23 August 2011

Prospecting the Vulcan Hills for Treasure


Until relatively recently, most used rubber vehicular tyres were buried in landfills and left to slowly rot. But now there are dozens of productive uses to which these rings of vulcanised rubber can be put. A better way of making steel is only one of them:
To conventionally make steel, coke, which is charcoal from coal, and limestone are shoved into a furnace heated to more than 1500º Celsius. The calcium in the limestone scavenges impure elements in the coke, such as silicon and aluminium, creating foamy slag and the product we're after - liquid iron. Just like cappuccino foam, the slag sits atop the liquid iron and insulates it, speeding up the processes of converting coke to iron.

Sahajwalla found that replacing some of the coke with recycled rubber created a more effective slag blanket. The extra heat produced from it reduced energy consumption, and produced more steel. It was the ultimate win-win. Following successful commercial trials in 2007, the technology is now being used in steel mills across Australia and has diverted well over 70,000 tyres from landfill. "It's so satisfying and so exciting," she said. _NS
Another intriguing use for old rubber tyres is to produce carborundum -- silicon carbide -- for tough bits, blades, and tools.
Silicon carbide, known commercially as carborundum, is formed of carbon and silicon atoms arranged in a diamond-like pattern, which results in diamond-like properties. On the Mohs scale of mineral hardness, which has diamond as ten, carborundum scores nine or better. It thus has a wide range of uses, from abrasives and cutting tools to bullet-proof vests and ceramic brakes in sports cars. It is also used as a semiconductor in high-voltage applications.

Normally, silicon carbide is produced by heating sand (which is made of quartz, or silicon dioxide) in an electric furnace with carbon made from oil or coal. The trick used at Tubitak is to get both the carbon and the energy from tyres.

First, the tyres are gasified, a process which is similar to burning but involves less oxygen. This releases a mixture of hydrogen and carbon monoxide, known as syngas, and leaves a residue of amorphous elemental carbon called carbon black. Tyres also contain sulphur, which is added as part of the process of vulcanisation that makes rubber into a suitably resilient material. Gasification liberates this in its elemental form, making it easy to recover. Burning a tyre, by contrast, produces sulphur dioxide, a noxious pollutant.

The carbon black is then mixed with sand and the mixture is heated to between 1,400ºC and 2,100ºC in a syngas-fired oven. The result is high-grade silicon carbide. _Economist
Tyres can also be used to produce valuable oils, carbon black for making more tyres (as reinforcement), and to generate electricity, via pyrolysis.
[Besides re-treading,] Other common uses for scrap tyres include sports and recreational surfaces, landfill engineering, carpet underlay/floor coverings, and road building. Roads manufactured using crumb rubber last longer, have better traction and reduce noise. _Source
Tyres can also be used as structural members when baled, or formed into special block structures.

One can build entire houses and other structures out of used tyres, using the "Earthship" method, the tire bale method, or other creative methods of recycling.

And of course there are always the tyre swing, tyre planters, concrete-filled tyres used as bases for upright poles, rubber sandals made from tyres, and many other commonplace home and hobby uses for worn-out tyres.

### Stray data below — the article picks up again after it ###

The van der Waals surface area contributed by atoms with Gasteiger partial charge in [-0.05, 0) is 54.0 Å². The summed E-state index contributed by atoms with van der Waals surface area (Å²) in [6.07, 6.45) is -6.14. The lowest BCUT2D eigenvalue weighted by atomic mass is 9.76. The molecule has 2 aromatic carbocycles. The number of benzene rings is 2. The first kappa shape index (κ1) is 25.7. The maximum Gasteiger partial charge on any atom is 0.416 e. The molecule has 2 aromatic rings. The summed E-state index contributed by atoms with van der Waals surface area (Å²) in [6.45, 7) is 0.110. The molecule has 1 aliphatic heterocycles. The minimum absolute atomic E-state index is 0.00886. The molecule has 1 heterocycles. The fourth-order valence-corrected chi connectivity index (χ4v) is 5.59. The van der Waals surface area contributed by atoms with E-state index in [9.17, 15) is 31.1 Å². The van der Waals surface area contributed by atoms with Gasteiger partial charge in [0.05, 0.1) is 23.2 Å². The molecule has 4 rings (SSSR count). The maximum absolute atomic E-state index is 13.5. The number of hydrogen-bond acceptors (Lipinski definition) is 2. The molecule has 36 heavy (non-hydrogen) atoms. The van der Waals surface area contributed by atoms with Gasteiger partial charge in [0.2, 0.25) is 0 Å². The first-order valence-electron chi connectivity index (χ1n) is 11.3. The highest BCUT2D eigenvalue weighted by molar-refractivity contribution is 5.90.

The basic point being made is that new and important uses are being found for what was once viewed as trash and environmental hazards. That is where the attention of environmentalists, Greens, activists, and concerned citizens should be focused. Toward innovations which turn the trash into treasure.

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Blogger Bobby Coggins said...

Have you seen the press release from the USGS regarding 84 trillion (or so) cubic feet of recoverable natural gas in the Marcellus Shale?

When I saw it, I thought immediately of you because of your past articles on the subject.

Tuesday, 23 August, 2011  
Blogger al fin said...

Thanks for the link. The growth in technically recoverable reserves across North America is very impressive.

The Russians and the Persian Gulf nations hate it, of course. The technology is changing the dynamic of energy supplies globally.

Tuesday, 23 August, 2011  
Blogger neil craig said...

The same applies to nuclear reactor "waste" - the one remaining "problem" with nuclear which the ecofascists claim to be worried about. Such "waste" consists of plutonium, which can be concentrated and magically becomes fuel, and actinides (isotopes of heavy elements that arer highly radioactive) which can be of enormous value in medicine and instrumentation.

The Greens are resolutely opposed to doing so thus proving that they are not intereseted in solving environmental "problems" (presumably equally uninterested in solving real ones) merely in inventing them as roadblocks to progress.

In a particularly blatant example of being wanting to create fake problems the ecofascists, while opposing using "waste" want to keep the storge sites accessible so that they can be - & not coincidentally so that storage can be made more expensive and marginally increase the risk of a leak. The dishonesty of using both ends of a contradictory argument represents the normal standard of honesty of the movement.

Wednesday, 24 August, 2011  

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“During times of universal deceit, telling the truth becomes a revolutionary act” _George Orwell

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